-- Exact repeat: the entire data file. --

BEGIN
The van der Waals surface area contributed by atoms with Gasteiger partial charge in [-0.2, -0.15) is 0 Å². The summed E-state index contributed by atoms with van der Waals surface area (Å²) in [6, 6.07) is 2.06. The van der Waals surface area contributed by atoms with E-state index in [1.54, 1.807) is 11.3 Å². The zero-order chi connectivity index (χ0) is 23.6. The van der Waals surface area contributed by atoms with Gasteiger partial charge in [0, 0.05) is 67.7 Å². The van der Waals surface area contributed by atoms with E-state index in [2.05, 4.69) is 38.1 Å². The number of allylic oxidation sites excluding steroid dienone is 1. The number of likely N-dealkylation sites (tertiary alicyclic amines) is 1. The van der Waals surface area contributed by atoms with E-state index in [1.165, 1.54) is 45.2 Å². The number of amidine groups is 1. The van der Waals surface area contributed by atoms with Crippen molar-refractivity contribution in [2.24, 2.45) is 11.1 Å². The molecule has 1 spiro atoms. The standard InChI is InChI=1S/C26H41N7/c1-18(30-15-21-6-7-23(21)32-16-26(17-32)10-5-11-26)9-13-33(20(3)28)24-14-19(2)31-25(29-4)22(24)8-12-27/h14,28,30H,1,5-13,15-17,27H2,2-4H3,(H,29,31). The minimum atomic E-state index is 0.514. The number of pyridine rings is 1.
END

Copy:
The van der Waals surface area contributed by atoms with Gasteiger partial charge in [-0.2, -0.15) is 0 Å². The summed E-state index contributed by atoms with van der Waals surface area (Å²) in [6, 6.07) is 2.06. The van der Waals surface area contributed by atoms with E-state index in [1.54, 1.807) is 11.3 Å². The zero-order chi connectivity index (χ0) is 23.6. The van der Waals surface area contributed by atoms with Gasteiger partial charge in [0, 0.05) is 67.7 Å². The van der Waals surface area contributed by atoms with E-state index in [2.05, 4.69) is 38.1 Å². The number of allylic oxidation sites excluding steroid dienone is 1. The number of likely N-dealkylation sites (tertiary alicyclic amines) is 1. The van der Waals surface area contributed by atoms with E-state index in [1.165, 1.54) is 45.2 Å². The number of amidine groups is 1. The van der Waals surface area contributed by atoms with Crippen molar-refractivity contribution in [2.24, 2.45) is 11.1 Å². The molecule has 1 spiro atoms. The standard InChI is InChI=1S/C26H41N7/c1-18(30-15-21-6-7-23(21)32-16-26(17-32)10-5-11-26)9-13-33(20(3)28)24-14-19(2)31-25(29-4)22(24)8-12-27/h14,28,30H,1,5-13,15-17,27H2,2-4H3,(H,29,31). The minimum atomic E-state index is 0.514. The number of pyridine rings is 1.